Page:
I’m constantly amazed by how light *completely* changes a scene over the course of a day, muting some details and sharply illuminating others, blasting away all color and depth under midday sun, then reversing course into the warmth of sunset. Here are two quick watercolor sketches of the view from my studio in the Ellen Allan Learning Center, looking east over the bottom edge of marshy grasslands that form Rynearson Pond #1. One is painted at dawn — the other at dusk. Might as well be looking in different directions, or miles apart! The oak leaves have burned up most of their color now, and are fading to dry brown. The jack and white pines are shedding their old yellow needles, which carpet the ground (we sometimes forget that “evergreens” do this).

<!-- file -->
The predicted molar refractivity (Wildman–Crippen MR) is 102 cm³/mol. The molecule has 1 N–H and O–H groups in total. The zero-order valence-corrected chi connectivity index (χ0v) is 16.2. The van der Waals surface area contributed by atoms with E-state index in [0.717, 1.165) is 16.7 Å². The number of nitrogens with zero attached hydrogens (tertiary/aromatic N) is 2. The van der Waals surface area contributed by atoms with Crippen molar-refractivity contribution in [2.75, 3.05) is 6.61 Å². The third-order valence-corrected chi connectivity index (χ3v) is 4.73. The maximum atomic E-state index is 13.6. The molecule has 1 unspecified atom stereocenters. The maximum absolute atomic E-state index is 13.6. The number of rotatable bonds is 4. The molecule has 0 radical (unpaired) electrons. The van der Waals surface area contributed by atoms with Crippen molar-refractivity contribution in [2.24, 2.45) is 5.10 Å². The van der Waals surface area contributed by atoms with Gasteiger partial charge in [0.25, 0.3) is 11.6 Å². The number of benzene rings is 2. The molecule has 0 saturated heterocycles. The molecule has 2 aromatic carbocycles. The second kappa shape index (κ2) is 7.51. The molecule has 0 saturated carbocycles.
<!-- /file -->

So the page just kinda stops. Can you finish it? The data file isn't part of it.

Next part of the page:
By contrast with the vivid lighting of the woods, the view looking northeast from my studio windows is completely different: grassy wetlands and slough. Many shades of umber, amber, rouge, wheat, pale cadmium, etc. The view over is far more subtle, especially midday.